Forces recovered less than half of stolen cars in last decade
New research has also found that vehicle recovery rates are falling with claims it is due to reduced officer numbers.
Out of 522,214 vehicles reported stolen between 2009 and 2018, only 236,636 (45.3 per cent) were found and returned to owners.
The force with the best recovery rate of 75 per cent was Merseyside Police, while West Midlands Police (WMP) recovered just 12 per cent of vehicles.
The figures come from police data accessed under Freedom of Information by Auto Express magazine, although just 25 forces responded.
Auto Express also acknowledges that there may be inaccuracies in the data, as some forces report on “vehicle data”, which includes motorbikes, vans and lorries, and even an aeroplane in one instance.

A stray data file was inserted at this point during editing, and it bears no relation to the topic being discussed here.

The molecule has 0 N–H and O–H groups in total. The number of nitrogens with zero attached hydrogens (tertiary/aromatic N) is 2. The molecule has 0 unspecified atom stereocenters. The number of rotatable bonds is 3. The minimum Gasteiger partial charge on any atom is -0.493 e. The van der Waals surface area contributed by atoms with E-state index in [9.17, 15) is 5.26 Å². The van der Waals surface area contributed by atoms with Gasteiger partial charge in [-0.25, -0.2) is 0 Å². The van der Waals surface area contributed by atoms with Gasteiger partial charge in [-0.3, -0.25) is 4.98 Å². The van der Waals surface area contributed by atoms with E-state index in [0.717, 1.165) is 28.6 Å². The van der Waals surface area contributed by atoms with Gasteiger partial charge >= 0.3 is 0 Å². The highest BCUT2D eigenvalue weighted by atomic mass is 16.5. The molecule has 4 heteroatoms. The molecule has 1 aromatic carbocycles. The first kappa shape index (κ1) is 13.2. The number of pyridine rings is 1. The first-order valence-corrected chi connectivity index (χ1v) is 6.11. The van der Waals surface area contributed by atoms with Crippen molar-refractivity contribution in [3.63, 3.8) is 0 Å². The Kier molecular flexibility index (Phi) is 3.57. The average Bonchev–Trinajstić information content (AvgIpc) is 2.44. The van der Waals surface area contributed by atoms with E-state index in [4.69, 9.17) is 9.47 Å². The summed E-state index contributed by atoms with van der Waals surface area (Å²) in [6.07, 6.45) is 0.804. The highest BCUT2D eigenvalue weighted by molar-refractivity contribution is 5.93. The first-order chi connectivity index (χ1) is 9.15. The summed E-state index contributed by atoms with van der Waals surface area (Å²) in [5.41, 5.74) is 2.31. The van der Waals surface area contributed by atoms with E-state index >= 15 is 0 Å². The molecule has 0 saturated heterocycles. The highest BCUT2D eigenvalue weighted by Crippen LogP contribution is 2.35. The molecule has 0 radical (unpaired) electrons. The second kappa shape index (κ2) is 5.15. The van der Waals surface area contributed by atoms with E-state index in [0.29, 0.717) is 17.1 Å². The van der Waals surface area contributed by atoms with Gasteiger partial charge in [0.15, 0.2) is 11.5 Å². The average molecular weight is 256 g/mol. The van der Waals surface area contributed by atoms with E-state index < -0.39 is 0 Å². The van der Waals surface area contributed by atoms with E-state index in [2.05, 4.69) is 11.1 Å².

Car theft reached a peak in 2017 with 43,308 reported incidents.
Recovery rates are falling with 46.5 per cent of vehicles returned in 2018, the lowest level since 2012.
Motoring groups reportedly claim that this downtown in recovery could have been caused by the cuts in policing numbers- a loss of 20,000 officers in the last ten years.
After Merseyside, Northumbria Police had the second-best recovery rate over the period with 69.2 per cent, followed by Greater Manchester Police on 57.8 per cent.
The forces with the lowest recovery rate after WMP were Lincolnshire Police on 17.3 per cent and Dorset Police on 21.2 per cent.
The National Police Chiefs’ Council (NPCC) said: “Forces will investigate all reports of stolen vehicles and will take action against the perpetrators where there is evidence to do so.”
It is however difficult to assess recorded figures in a national context as forces experience a range of circumstances, which mean the reasons behind recovery rates are not clear cut to one overall narrative.